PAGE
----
Novelty, exploration and curiosity
When humans or animals detect novel stimuli in their environment, they respond with distinct orienting and exploratory behaviors. We study the brain mechanisms that modulate these behaviours and we develop new experimental methods to improve our abilities to measure and manipulate neurons in the brain.
When humans or animals detect novel stimuli in their environment, they respond with distinct orienting and exploratory behaviors. The long-term goal of our lab is to identify the neural circuits underlying novelty, exploration and curiosity.
Detection of stimulus novelty is extremely fast – behavioral novelty responses occur within 100ms after stimulus presentation. To accomplish such rapid detection and motor response, the brain needs to perform a remarkably efficient computation involving a memory-based classification of incoming sensory stimuli.
To showcase the world-class scientific research of the Sebastian Haesler Lab, you can discover their scientific papers in more detail.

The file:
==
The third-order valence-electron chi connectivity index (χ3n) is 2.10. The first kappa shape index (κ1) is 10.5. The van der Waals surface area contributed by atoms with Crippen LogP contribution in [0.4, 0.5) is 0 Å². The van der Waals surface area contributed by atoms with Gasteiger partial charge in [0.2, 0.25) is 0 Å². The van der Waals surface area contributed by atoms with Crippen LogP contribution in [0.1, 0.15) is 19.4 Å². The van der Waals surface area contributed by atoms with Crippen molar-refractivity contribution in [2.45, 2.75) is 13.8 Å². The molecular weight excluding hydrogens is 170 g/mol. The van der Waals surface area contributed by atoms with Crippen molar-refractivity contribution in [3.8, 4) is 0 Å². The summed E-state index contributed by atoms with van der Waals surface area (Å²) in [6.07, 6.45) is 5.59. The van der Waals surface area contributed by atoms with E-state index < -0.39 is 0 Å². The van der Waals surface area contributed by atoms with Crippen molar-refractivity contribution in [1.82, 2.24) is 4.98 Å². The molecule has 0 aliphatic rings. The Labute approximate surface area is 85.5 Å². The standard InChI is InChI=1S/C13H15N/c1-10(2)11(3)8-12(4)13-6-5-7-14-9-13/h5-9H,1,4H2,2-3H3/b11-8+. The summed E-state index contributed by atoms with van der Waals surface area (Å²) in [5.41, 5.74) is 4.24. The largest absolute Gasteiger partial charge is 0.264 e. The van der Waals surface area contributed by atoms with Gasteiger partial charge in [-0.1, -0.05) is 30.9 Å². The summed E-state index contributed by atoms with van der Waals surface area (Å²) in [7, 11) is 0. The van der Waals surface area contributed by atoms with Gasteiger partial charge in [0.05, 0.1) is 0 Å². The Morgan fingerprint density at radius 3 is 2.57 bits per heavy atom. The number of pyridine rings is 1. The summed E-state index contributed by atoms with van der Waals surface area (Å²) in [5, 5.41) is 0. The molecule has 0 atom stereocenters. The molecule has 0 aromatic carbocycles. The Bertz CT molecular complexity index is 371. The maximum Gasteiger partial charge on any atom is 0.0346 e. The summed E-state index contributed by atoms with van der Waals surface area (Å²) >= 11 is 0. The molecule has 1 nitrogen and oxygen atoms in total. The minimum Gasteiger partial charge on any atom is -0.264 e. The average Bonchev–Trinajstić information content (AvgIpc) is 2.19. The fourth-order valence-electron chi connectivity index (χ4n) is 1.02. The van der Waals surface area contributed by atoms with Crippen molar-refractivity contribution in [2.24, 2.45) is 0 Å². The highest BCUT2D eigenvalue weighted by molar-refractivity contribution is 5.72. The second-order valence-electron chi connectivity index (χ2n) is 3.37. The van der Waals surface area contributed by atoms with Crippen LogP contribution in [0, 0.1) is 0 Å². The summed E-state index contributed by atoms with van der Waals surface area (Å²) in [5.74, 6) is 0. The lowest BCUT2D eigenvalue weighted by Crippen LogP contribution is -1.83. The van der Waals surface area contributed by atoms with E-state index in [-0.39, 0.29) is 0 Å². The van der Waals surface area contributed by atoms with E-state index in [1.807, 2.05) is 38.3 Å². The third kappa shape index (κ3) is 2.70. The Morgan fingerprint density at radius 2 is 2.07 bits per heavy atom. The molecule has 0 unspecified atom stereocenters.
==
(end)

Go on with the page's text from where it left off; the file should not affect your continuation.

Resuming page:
We are always on the lookout for highly motivated colleagues to join our team. If you are interested to work, please contact us.
The Sebastian Haesler Lab can only thrive thanks to the dedication and commitment of its people, no matter what their function or seniority.
To stay up to date in rapidly developing fields, scientists regularly interact with (international) colleagues. Conferences and other (scientific) events are an excellent way to facilitate such a continent-spanning knowledge exchange.